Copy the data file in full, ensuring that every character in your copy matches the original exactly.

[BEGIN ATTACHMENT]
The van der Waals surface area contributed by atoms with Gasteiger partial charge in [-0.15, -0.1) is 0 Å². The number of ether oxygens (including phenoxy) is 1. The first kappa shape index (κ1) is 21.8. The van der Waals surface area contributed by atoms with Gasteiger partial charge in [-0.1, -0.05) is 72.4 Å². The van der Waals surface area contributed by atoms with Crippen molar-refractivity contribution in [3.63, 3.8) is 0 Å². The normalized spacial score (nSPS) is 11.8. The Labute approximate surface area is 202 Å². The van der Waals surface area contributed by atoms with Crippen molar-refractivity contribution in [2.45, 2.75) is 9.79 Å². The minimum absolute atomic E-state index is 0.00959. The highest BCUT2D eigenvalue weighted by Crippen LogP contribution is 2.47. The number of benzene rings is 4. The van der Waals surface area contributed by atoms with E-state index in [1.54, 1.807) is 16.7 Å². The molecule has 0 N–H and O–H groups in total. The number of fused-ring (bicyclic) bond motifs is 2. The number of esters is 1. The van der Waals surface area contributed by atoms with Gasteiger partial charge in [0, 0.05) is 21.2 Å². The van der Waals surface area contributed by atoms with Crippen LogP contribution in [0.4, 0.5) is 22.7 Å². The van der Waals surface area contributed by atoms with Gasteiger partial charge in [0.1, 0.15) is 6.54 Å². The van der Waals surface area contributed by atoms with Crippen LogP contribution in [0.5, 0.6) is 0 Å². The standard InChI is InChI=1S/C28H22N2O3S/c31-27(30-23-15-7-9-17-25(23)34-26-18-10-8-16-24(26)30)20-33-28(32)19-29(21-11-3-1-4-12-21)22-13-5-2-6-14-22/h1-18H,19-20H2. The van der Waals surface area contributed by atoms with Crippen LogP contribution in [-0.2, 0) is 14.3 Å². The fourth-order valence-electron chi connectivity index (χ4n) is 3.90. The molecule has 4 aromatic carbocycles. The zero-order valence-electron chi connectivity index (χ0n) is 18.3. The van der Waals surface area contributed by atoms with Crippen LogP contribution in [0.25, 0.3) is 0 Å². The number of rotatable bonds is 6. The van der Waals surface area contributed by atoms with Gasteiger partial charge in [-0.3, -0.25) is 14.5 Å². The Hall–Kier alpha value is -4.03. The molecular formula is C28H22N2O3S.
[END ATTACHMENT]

The van der Waals surface area contributed by atoms with Gasteiger partial charge in [-0.15, -0.1) is 0 Å². The number of ether oxygens (including phenoxy) is 1. The first kappa shape index (κ1) is 21.8. The van der Waals surface area contributed by atoms with Gasteiger partial charge in [-0.1, -0.05) is 72.4 Å². The van der Waals surface area contributed by atoms with Crippen molar-refractivity contribution in [3.63, 3.8) is 0 Å². The normalized spacial score (nSPS) is 11.8. The Labute approximate surface area is 202 Å². The van der Waals surface area contributed by atoms with Crippen molar-refractivity contribution in [2.45, 2.75) is 9.79 Å². The minimum absolute atomic E-state index is 0.00959. The highest BCUT2D eigenvalue weighted by Crippen LogP contribution is 2.47. The number of benzene rings is 4. The van der Waals surface area contributed by atoms with E-state index in [1.54, 1.807) is 16.7 Å². The molecule has 0 N–H and O–H groups in total. The number of fused-ring (bicyclic) bond motifs is 2. The number of esters is 1. The van der Waals surface area contributed by atoms with Gasteiger partial charge in [0, 0.05) is 21.2 Å². The van der Waals surface area contributed by atoms with Crippen LogP contribution in [0.4, 0.5) is 22.7 Å². The van der Waals surface area contributed by atoms with Gasteiger partial charge in [0.1, 0.15) is 6.54 Å². The van der Waals surface area contributed by atoms with Crippen LogP contribution in [0.5, 0.6) is 0 Å². The standard InChI is InChI=1S/C28H22N2O3S/c31-27(30-23-15-7-9-17-25(23)34-26-18-10-8-16-24(26)30)20-33-28(32)19-29(21-11-3-1-4-12-21)22-13-5-2-6-14-22/h1-18H,19-20H2. The van der Waals surface area contributed by atoms with Crippen LogP contribution in [-0.2, 0) is 14.3 Å². The fourth-order valence-electron chi connectivity index (χ4n) is 3.90. The molecule has 4 aromatic carbocycles. The zero-order valence-electron chi connectivity index (χ0n) is 18.3. The van der Waals surface area contributed by atoms with Crippen LogP contribution in [0.25, 0.3) is 0 Å². The number of rotatable bonds is 6. The van der Waals surface area contributed by atoms with Gasteiger partial charge in [-0.3, -0.25) is 14.5 Å². The Hall–Kier alpha value is -4.03. The molecular formula is C28H22N2O3S.